Previous meetings have made alternative arrangements like phone-in capability or have been canceled. These meetings are on the calendar as of today.
July 27, 2020
- Emergency Medical Services Committee Meeting Governor’s EMS and Trauma Advisory Council (GETAC) Agenda
- Texas Autism Council Agenda
July 28, 2020
July 29, 2020
July 30, 2020
- Newborn Screening Advisory Committee Agenda
- Intellectual and Developmental Disability System Redesign Advisory Committee (IDDSRAC) Agenda
July 31, 2020
- Promotor(A) Or Community Health Worker (CHW) Training and Certification Advisory Committee
- Texas HIV Medication Advisory Committee
Formal Comments via the Texas Register
To let the public know about a rulemaking action – such as new, amended or repealed rules – HHS publishes a notice in the Texas Register, a publication of the Texas Secretary of State. Interested parties then can review and comment on the proposed rule. The Secretary of State publishes a new issue of the Texas Register each Friday.
The Administrative Procedure Act (Texas Government Code, Chapter 2001) requires the notice published in the Texas Register to include a brief explanation of the proposed rule and a request for comments from any interested person. The notice also includes instructions for submitting comments regarding the rule to the agency, including the date by which comments must be submitted. Agencies must give interested persons “a reasonable opportunity” to submit comments. The public comment period begins on the day after the notice of a proposed rule is published in the Texas Register and lasts for a minimum of 30 calendar days.
Below is a list of proposed rules that have been published in the Texas Register. The proposed rules that are published in the Texas Register are open for public comment until the end of the comment period.
Draft Rules Informal Comments
Informal opportunities to comment occur before a rule is published in the Texas Register. HHS staff may solicit informal public and stakeholder input by:
- inviting stakeholders to submit comments on potential rule changes during rule development.
- sharing a draft rule with stakeholders for review.
- using existing HHS advisory committees to comment on rules.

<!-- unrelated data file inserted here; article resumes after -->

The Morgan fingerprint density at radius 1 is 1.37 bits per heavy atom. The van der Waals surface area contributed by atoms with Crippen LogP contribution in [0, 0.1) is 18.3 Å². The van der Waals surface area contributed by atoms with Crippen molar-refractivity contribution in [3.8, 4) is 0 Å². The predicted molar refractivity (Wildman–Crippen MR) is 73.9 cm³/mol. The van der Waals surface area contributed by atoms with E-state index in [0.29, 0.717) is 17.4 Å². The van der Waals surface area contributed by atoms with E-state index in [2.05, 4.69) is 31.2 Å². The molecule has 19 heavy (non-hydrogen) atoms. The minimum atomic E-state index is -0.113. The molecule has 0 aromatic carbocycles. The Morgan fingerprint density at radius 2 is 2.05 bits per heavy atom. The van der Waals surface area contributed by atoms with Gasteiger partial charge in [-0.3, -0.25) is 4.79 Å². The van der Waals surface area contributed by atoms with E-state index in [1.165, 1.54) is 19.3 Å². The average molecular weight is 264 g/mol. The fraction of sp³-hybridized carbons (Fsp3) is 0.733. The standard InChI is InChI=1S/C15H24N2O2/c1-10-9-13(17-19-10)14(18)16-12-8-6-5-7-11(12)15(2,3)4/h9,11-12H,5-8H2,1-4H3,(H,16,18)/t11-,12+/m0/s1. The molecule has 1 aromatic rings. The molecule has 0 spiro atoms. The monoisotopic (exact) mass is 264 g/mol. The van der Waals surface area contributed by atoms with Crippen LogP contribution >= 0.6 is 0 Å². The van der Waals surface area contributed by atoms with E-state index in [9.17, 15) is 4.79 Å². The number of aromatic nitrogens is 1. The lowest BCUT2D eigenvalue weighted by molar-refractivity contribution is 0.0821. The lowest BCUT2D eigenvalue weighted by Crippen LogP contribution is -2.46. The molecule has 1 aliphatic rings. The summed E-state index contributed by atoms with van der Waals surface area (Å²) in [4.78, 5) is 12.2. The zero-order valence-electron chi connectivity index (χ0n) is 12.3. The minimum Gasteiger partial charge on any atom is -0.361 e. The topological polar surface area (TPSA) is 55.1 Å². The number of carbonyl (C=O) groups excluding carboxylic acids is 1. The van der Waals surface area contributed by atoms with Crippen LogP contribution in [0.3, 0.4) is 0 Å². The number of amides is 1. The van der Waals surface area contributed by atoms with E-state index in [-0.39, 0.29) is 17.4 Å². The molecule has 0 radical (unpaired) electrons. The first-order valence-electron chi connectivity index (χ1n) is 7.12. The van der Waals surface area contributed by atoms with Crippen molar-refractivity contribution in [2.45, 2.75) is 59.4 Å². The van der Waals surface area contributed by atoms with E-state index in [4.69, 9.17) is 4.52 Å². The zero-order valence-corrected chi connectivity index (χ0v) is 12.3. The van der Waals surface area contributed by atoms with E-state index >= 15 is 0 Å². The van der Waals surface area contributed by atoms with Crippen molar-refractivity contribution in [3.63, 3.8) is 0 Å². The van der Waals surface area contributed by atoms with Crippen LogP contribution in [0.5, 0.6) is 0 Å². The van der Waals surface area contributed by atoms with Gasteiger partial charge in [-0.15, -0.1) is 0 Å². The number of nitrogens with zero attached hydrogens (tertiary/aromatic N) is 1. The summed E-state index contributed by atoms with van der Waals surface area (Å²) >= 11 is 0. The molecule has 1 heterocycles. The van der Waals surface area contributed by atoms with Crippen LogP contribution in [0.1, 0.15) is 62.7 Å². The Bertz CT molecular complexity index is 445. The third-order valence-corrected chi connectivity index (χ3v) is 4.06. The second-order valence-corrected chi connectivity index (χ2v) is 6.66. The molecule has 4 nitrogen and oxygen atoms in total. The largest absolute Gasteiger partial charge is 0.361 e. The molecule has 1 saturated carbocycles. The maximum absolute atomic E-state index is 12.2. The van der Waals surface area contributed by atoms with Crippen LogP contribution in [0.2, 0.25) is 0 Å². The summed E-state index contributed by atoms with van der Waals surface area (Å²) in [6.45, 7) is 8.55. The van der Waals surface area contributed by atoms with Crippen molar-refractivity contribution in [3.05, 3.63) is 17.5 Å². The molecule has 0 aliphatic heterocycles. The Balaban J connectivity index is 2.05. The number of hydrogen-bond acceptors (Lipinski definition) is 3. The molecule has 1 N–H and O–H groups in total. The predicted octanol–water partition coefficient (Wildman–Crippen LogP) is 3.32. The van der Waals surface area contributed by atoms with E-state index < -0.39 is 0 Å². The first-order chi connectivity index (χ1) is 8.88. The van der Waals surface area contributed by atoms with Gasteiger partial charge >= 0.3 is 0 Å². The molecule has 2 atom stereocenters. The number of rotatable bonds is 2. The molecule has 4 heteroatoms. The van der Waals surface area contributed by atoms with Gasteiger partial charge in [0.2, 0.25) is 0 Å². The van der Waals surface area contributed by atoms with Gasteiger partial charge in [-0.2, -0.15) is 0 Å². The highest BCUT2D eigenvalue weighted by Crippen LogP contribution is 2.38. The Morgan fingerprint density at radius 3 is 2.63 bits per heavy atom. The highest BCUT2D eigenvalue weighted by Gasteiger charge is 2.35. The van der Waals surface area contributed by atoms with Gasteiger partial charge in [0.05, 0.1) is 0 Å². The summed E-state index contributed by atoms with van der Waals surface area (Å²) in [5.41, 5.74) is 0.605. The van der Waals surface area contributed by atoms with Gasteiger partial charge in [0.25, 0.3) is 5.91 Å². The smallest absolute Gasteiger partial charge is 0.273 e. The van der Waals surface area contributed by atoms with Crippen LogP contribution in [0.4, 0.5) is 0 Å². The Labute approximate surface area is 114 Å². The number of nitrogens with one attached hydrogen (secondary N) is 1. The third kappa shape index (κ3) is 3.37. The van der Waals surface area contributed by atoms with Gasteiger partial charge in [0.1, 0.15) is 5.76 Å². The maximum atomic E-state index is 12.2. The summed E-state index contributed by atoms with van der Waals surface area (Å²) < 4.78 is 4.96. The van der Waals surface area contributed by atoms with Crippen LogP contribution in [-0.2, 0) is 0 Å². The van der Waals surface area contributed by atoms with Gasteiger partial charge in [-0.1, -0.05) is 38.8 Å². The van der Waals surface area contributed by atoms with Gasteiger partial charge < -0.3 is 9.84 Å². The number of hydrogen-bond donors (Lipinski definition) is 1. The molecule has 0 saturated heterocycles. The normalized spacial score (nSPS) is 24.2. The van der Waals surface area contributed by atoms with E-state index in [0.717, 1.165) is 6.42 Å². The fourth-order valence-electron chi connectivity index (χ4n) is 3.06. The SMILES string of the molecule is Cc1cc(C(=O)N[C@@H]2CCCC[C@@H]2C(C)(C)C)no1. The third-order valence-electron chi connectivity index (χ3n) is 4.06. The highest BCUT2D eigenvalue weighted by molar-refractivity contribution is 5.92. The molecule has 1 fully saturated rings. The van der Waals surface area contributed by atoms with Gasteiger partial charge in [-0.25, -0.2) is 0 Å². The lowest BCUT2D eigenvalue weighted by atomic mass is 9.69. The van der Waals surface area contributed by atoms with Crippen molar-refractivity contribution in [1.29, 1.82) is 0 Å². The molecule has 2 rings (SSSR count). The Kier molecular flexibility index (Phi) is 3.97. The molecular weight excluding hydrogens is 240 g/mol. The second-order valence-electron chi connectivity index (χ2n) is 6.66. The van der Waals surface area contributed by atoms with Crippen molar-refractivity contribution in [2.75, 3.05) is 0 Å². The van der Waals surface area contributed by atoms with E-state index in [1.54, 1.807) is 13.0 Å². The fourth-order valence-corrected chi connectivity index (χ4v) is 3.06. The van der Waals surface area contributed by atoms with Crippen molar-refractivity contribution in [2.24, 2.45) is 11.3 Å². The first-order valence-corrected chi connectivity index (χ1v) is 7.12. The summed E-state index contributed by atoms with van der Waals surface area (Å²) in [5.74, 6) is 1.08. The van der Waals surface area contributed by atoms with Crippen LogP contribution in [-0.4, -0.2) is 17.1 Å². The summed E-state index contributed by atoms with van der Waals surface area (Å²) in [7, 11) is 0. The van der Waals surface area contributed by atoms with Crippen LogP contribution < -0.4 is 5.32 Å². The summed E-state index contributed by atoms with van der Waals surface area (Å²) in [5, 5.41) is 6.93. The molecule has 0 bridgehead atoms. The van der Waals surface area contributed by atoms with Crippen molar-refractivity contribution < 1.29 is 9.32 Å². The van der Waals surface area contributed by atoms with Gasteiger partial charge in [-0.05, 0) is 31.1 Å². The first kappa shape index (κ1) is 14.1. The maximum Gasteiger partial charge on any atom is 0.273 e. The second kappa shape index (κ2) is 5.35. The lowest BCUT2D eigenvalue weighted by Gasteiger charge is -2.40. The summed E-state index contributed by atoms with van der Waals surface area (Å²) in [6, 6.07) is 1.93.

The following are draft rules on which HHS is accepting informal public or stakeholder input. All rules are posted in MS Word format unless otherwise noted.
In honor of the 30th anniversary of the Americans with Disabilities Act (ADA), the Centers for Medicare & Medicaid Services Office of Minority Health (CMS OMH) is sharing messages and materials on supporting equal opportunities and inclusion for people with disabilities.
On July 26, 1990 the ADA was enacted to prohibit discrimination against people with disabilities in all areas of public life (work, school, employment, transportation). As one of our priority populations, CMS OMH is focused on ensuring that people with disabilities have access to quality health care services and information.
Recognizing the 30th anniversary of the ADA is part of our strategy to foster innovation by providing tools and resources to empower patients. Join us in recognizing this observance and use this anniversary to bring attention to health equity for people with disabilities.
Resources for Consumers and Patients
- Download From Coverage to Care COVID-19 Resources to learn how to protect yourself during COVID-19, including information about health services typically covered under Medicare and Marketplace plans, as well as tips for getting the care you need at home.
- Download and share Getting the Care You Need: A Guide for People with Disabilities to help people with disabilities understand their rights around accessing medical services. The guide includes a checklist to help you get the care you need before, during, and after your appointment. It is also available in Spanish, with more languages coming soon . To request a physical copy in Braille, please contact CMS OMH at healthequityTA@cms.hhs.gov.
- Visit the Medicare.gov “I have a disability” page to find and share information about Medicare plans, benefits, and protections for people with disabilities.
- Watch and share our video Navigating Health Care with a Disability: Our Stories, a Focus on People with Disabilities – Hear testimonials from people with disabilities where they describe their experience accessing health care.
- Visit https://acl.gov/ada for more about the 30th Anniversary of the ADA
Resources for Health Care Professionals
- Watch and share our video Navigating Health Care with a Disability: Our Stories, a Focus on the Provider – Learn how health care organizations and providers can improve accessibility and care for people with disabilities.